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Defra removes WTN requirement despite opposition

Defra has removed the requirement for recording information on waste transfer notes (WTNs) despite opposition to the proposal, the Government’s response to consultation on the matter has revealed.

Since the Waste (England and Wales) (Amendment) Regulations 2014 came into effect in April, businesses can provide information on transferred waste on documentation other than the traditional WTNs. This might include invoices, orders and receipts.

Defra had asked for feedback on the proposal at the end of last year as part of the Government’s Red Tape Challenge.

The official response to the consultation is yet to be published but a copy of the document obtained by Phil Conran, director at consultancy 360 Environmental, indicates that 40 out of 66 respondents were not in favour of the proposal.

Concern was expressed that allowing alternative recording options could increase non-compliance, make it more difficult for regulators to check transfers, and discourage the adoption of the newly launched electronic duty of care reporting system ‘edoc’.

Defra acknowledged these concerns but went ahead with the proposal, saying the information requirements would remain the same as on a WTN, that businesses would have to retain that information for two years and make it available to the regulator on request.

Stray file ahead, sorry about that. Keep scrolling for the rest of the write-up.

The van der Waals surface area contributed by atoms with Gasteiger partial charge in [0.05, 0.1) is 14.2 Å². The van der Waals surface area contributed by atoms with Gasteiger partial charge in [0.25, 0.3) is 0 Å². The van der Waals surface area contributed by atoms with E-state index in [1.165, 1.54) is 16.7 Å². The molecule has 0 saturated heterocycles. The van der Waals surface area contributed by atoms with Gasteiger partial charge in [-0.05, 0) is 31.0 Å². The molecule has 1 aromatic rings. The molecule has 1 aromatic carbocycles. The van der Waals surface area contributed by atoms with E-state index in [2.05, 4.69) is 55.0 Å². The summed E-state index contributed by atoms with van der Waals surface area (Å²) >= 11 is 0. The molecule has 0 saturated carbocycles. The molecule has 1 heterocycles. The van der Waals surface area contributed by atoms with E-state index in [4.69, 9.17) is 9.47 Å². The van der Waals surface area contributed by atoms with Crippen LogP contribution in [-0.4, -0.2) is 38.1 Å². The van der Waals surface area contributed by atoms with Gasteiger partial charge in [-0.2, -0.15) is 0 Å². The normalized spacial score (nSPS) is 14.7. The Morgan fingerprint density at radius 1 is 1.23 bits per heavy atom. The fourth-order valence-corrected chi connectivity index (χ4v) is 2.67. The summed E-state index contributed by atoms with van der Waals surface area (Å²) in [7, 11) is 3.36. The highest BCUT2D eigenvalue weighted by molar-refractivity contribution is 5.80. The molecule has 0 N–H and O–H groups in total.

Defra expects 80% of businesses to move to edoc, so the proposal for alternative documentation would provide greater flexibility only for a minority wanting to continue with a paper-based system.

Sam Corp, head of regulation at the Environmental Services Association, said that the organisation was not in favour of removing the requirements of WTNs, as it considered them useful tools for waste tracking, crime prevention and data collection.

“However, we do question whether the amendment in the regulations will actually make any difference in real terms,” he added. “WTNs and, in particular, their electronic successor via edoc are in fact a very simple and efficient way of capturing information required to satisfy Duty of Care legislation and it is likely that most waste producers will continue to utilise them.”

“The ‘greater flexibility’ required by the Red Tape Challenge will be provided by the edoc system and the Government should encourage all appropriate businesses to utilise it.”

Claire Poole, education and training manager at the Chartered Institution of Wastes Management, said the new regulations simply clarify requirements on waste transfers.

“There has never been a prescribed format for the information required for a waste transfer,” she said. “WTN was a suggested template but not mandatory. Therefore it could always be recorded in different ways, for example on other documents such as weighbridge tickets.

“In this respect, the new legislation simply makes the requirements clearer and more business friendly and ties in with the launch of edoc as an alternative recording method.”

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